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Music was an integral component of the activities provided at the Pan-American Exposition in Buffalo in 1901. The Temple of Music was the principal venue for music performance. It was designed by architect August C. Esenwein and featured an organ built by Emmons Howard. More than seventy renowned organists performed on the Temple instrument during the course of the Exposition.
Music was also performed at five bandstands located on Exposition grounds: the Plaza bandstand north of the Electric Tower, the East and West bandstands in the Esplanade near the Temple of Music and Ethnology Building, the Casino bandstand on the shore of the lake close to where the Casino building stands today, and another bandstand on the lake near what is now the Albright-Knox Art Gallery. The heavy schedule of band performances by more than twenty-six different bands kept these bandstands in almost constant use throughout the Exposition.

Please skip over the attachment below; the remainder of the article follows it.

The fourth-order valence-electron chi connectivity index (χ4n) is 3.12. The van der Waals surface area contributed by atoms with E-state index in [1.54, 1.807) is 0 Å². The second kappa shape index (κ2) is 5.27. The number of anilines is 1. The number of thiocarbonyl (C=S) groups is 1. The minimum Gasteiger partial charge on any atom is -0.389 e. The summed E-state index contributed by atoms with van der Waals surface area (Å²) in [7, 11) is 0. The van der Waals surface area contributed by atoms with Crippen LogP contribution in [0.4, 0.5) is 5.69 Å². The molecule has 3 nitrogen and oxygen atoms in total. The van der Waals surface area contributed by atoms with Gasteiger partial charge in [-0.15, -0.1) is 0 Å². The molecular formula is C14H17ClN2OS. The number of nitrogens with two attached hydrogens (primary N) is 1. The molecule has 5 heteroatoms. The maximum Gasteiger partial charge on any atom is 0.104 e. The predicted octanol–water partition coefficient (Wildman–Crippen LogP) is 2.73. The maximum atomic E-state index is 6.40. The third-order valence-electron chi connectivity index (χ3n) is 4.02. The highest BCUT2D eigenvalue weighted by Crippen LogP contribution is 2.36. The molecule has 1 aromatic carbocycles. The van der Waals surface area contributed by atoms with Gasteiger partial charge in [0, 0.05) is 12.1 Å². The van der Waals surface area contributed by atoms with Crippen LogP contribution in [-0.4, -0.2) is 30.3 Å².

The Midway also served as a venue for performances of music, including an assortment of music from different cultures. These included representatives from Africa, the Middle-East, Hawaii, Mexico, Italy, Germany, and Puerto Rico. For many visitors to the Exposition, it was their first opportunity to experience anything of these cultures.
The collection contains fifty images collected or reproduced for use in the Music Library exhibition, Music and Musicians at the Pan-American Exposition . This exhibition, displayed in the Music Library June-September 2001, was part of the larger, University Libraries exhibition, Illuminations: Revisiting the Buffalo Pan-American Exposition of 1901.
There are only four original items in the collection: two postcards of the Temple of Music, an informal photograph of the interior of the Temple of Music, and a digital photograph of the piano that was housed in the New York State Building, now the home of the Buffalo and Erie County Historical Society.
Complete details about the collection can be found in the finding aid for the collection.